Cases reported "Hyperuricemia"

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1/2. Eighteen-year follow-up of a patient with partial hypoxanthine phosphoribosyltransferase deficiency and a new mutation.

    hypoxanthine phosphoribosyltransferase (HPRT) deficiency is an inherited disorder. Complete deficiency of HPRT activity is phenotypically expressed as the devastating lesch-nyhan syndrome. Partial HPRT deficiency usually causes hyperuricemia, precocious gout, and uric acid nephrolithiasis. We describe an 18-year follow-up of a 5-year old boy with partial HPRT deficiency and report a novel mutation in his HPRT gene. He presented with overproduction of uric acid and passage of uric acid renal stones, and without gout or neurological and behavioral abnormalities. Treatment with allopurinol, adequate hydration, urinary alkalization, and a low-purine diet was started. No subsequent nephrolithiasis has occurred. After 18-year of this therapy his physical and neuropsychological status were normal, merely his glomerular filtration rate (GFR, normal 97-137 mL min(-1)/1.73 m(2)) fell from normal to 65.1 mL min(-1). The most likely cause of initial renal impairment in our patient is uric and/or xanthine crystalluria. A missense and transition mutation 169A>G (57ATG>GTG, 57met>val) in exon 3 of the patient's HPRT gene was identified and the mother was the carrier of the mutation. As far as we are aware, the identified mutation has not previously been reported. We named the mutant HPRT Maribor.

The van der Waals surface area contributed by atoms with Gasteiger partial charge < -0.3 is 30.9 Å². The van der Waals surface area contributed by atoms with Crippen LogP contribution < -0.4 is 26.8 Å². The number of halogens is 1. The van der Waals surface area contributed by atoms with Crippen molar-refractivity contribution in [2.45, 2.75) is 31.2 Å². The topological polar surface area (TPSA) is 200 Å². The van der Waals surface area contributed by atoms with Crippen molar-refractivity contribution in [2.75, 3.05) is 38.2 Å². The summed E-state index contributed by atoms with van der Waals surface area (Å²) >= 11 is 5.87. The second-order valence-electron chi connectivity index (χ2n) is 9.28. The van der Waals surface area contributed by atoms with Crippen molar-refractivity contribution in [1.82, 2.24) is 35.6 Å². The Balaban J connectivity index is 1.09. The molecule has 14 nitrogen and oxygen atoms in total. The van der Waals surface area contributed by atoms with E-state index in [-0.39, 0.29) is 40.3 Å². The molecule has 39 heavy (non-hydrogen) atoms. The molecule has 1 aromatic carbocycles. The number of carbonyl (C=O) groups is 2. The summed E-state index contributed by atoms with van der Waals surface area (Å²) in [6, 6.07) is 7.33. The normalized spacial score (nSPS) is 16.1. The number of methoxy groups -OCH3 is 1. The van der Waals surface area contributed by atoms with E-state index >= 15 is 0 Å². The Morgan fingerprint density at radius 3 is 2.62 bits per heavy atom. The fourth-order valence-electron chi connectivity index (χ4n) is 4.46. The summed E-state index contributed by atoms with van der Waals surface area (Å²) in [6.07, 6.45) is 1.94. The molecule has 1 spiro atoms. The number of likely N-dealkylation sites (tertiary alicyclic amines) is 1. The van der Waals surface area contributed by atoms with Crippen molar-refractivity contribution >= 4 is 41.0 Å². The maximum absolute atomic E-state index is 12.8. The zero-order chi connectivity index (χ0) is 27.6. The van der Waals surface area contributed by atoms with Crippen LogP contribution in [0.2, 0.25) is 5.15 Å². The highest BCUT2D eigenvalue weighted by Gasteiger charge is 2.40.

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keywords = nephrolithiasis
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2/2. Partial HPRT deficiency (Kelley-Seegmiller syndrome).

    Hypoxanthine-guanine phosphoribosyl transferase (HPRT) deficiency is an X-linked defect of purine metabolism. Clinical manifestations are usually related to the degree of enzyme deficiency; complete HPRT deficiency (Lesh-Nyhan Syndrome) presenting with severe neurological or renal symptoms, or partial HPRT deficiency (Kelley-Seegmiller syndrome) manifesting as a gout-urolithiasis syndrome. We report a case of partial HPRT deficiency presenting as chronic tophaceous gout, mental retardation, nephrolithiasis and family history suggestive of X-linked inheritance, for its rarity.
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keywords = nephrolithiasis
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